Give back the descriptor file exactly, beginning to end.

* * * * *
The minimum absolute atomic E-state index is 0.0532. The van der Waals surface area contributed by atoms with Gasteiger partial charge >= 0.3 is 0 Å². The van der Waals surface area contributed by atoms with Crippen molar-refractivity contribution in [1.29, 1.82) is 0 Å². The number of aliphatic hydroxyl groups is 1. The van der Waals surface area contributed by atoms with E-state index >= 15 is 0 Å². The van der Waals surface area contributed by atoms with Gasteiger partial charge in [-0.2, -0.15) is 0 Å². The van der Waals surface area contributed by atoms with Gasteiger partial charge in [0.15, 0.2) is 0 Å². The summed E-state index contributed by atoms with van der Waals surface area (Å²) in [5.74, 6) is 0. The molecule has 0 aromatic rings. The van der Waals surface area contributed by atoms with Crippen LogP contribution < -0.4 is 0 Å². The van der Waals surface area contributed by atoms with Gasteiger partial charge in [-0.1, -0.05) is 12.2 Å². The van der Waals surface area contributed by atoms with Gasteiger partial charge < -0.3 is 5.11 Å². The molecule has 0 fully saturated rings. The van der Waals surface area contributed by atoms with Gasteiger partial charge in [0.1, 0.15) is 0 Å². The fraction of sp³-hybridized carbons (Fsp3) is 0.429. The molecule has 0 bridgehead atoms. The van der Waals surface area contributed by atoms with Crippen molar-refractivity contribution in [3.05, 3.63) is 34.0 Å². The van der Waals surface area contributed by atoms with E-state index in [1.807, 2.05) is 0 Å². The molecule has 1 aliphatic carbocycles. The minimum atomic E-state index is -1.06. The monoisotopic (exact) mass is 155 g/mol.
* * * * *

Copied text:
The minimum absolute atomic E-state index is 0.0532. The van der Waals surface area contributed by atoms with Gasteiger partial charge >= 0.3 is 0 Å². The van der Waals surface area contributed by atoms with Crippen molar-refractivity contribution in [1.29, 1.82) is 0 Å². The number of aliphatic hydroxyl groups is 1. The van der Waals surface area contributed by atoms with E-state index >= 15 is 0 Å². The van der Waals surface area contributed by atoms with Gasteiger partial charge in [-0.2, -0.15) is 0 Å². The van der Waals surface area contributed by atoms with Gasteiger partial charge in [0.15, 0.2) is 0 Å². The summed E-state index contributed by atoms with van der Waals surface area (Å²) in [5.74, 6) is 0. The molecule has 0 aromatic rings. The van der Waals surface area contributed by atoms with Crippen LogP contribution < -0.4 is 0 Å². The van der Waals surface area contributed by atoms with Gasteiger partial charge in [-0.1, -0.05) is 12.2 Å². The van der Waals surface area contributed by atoms with Gasteiger partial charge < -0.3 is 5.11 Å². The molecule has 0 fully saturated rings. The van der Waals surface area contributed by atoms with Gasteiger partial charge in [0.1, 0.15) is 0 Å². The fraction of sp³-hybridized carbons (Fsp3) is 0.429. The molecule has 0 bridgehead atoms. The van der Waals surface area contributed by atoms with Crippen molar-refractivity contribution in [3.05, 3.63) is 34.0 Å². The van der Waals surface area contributed by atoms with E-state index in [1.807, 2.05) is 0 Å². The molecule has 1 aliphatic carbocycles. The minimum atomic E-state index is -1.06. The monoisotopic (exact) mass is 155 g/mol.